The directive detailed several key generative AI risks: “These systems lack transparency in their design, raising significant data privacy and security concerns,” it said. “Their use often involves the intentional or inadvertent collection and/or dissemination of business or personal data. In addition, generative AI technologies are known to have concerning and exploitable security weaknesses, including the ability to generate credible-seeming misinformation, disseminate malware, and execute sophisticated phishing techniques.”

Willigar didn’t respond to a question about how extensively the impacted executive branch entities had been using generative AI tools, if it all, prior to the ban.

According to the directive, executive branch organizations can continue using chatbots that have already been approved by MaineIT, but are prohibited from using “large language models that generate text like ChatGPT, as well as software that generates images, music, computer code, voice simulation, and art.”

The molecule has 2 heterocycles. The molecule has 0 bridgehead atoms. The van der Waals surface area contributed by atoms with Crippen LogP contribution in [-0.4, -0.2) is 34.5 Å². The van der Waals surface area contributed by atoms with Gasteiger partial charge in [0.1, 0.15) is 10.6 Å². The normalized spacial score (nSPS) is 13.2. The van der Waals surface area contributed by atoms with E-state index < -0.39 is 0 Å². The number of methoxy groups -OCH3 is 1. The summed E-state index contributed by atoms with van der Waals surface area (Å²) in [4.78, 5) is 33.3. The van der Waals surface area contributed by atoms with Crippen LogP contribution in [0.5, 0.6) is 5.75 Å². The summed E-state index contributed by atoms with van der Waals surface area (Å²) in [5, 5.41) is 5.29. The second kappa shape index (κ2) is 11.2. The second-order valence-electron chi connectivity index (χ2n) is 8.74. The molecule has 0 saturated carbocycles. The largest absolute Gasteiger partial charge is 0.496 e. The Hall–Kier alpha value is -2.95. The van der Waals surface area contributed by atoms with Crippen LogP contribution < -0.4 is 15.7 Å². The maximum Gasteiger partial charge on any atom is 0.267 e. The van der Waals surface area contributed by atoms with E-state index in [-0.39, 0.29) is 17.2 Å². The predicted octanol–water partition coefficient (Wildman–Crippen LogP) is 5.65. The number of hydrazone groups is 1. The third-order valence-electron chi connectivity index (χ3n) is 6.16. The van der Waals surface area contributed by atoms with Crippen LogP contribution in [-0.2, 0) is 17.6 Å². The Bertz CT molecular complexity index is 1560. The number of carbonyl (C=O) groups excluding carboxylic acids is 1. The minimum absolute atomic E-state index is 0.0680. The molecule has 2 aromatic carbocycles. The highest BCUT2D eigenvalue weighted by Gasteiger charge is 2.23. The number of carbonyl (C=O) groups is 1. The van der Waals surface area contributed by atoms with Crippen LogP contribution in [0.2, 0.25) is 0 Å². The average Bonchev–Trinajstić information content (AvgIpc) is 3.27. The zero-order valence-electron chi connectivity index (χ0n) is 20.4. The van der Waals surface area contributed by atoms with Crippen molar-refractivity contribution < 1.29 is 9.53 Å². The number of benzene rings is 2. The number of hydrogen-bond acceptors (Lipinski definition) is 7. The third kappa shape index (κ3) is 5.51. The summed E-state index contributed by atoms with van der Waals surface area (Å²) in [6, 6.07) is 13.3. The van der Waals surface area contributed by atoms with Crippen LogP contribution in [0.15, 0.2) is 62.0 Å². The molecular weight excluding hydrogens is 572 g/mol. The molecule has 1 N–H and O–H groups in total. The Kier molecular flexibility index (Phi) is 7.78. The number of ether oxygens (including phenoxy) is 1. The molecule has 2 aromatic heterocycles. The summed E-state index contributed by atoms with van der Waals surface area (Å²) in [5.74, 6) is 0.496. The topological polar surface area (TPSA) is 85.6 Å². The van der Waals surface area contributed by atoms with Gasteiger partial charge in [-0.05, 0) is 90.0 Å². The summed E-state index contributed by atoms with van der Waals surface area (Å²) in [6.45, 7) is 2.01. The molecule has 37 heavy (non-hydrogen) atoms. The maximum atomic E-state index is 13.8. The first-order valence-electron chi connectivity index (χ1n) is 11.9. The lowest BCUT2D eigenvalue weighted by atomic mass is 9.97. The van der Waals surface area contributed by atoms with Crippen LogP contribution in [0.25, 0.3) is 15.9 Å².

The state is “very early” in its investigation into the risks. Thus far is has largely been using existing research from vendors with which it has established relationships, Willigar said. Later, the state may look to other outside entities for further support and take insights from any federal or state regulatory frameworks that emerge.


Maine’s approach isn’t a universal one, and some peers have been making use of generative AI tools.

Massachusetts CIO Jason Snyder told GovTech in May that the state had “implemented ChatGPT on a relatively small scale,” and with controls. That primarily included using the tool’s language capabilities for natural-language queries and for translating content into different languages.

While the state hadn’t used ChatGPT to generate new content, Snyder said he saw “real value” in leveraging it to produce routine content for HR and finance. “But we’re not there yet,” he said.